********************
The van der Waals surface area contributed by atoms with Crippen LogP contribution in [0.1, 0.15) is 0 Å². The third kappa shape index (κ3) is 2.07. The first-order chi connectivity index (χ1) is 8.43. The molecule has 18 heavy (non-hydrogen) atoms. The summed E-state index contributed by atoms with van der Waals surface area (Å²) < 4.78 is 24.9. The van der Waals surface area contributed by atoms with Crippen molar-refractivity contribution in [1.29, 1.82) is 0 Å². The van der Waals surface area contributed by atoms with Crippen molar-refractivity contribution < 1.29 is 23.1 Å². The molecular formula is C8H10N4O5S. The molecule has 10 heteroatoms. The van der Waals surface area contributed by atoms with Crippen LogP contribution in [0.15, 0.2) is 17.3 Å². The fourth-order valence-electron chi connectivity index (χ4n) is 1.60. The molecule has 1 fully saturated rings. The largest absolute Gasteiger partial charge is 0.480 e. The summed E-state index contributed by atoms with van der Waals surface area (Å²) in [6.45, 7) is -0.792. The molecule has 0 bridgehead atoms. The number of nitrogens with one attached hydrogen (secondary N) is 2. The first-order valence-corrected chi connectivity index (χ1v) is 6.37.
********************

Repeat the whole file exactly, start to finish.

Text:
The van der Waals surface area contributed by atoms with Crippen LogP contribution in [0.1, 0.15) is 0 Å². The third kappa shape index (κ3) is 2.07. The first-order chi connectivity index (χ1) is 8.43. The molecule has 18 heavy (non-hydrogen) atoms. The summed E-state index contributed by atoms with van der Waals surface area (Å²) < 4.78 is 24.9. The van der Waals surface area contributed by atoms with Crippen molar-refractivity contribution in [1.29, 1.82) is 0 Å². The van der Waals surface area contributed by atoms with Crippen molar-refractivity contribution < 1.29 is 23.1 Å². The molecular formula is C8H10N4O5S. The molecule has 10 heteroatoms. The van der Waals surface area contributed by atoms with Crippen LogP contribution in [0.15, 0.2) is 17.3 Å². The fourth-order valence-electron chi connectivity index (χ4n) is 1.60. The molecule has 1 fully saturated rings. The largest absolute Gasteiger partial charge is 0.480 e. The summed E-state index contributed by atoms with van der Waals surface area (Å²) in [6.45, 7) is -0.792. The molecule has 0 bridgehead atoms. The number of nitrogens with one attached hydrogen (secondary N) is 2. The first-order valence-corrected chi connectivity index (χ1v) is 6.37.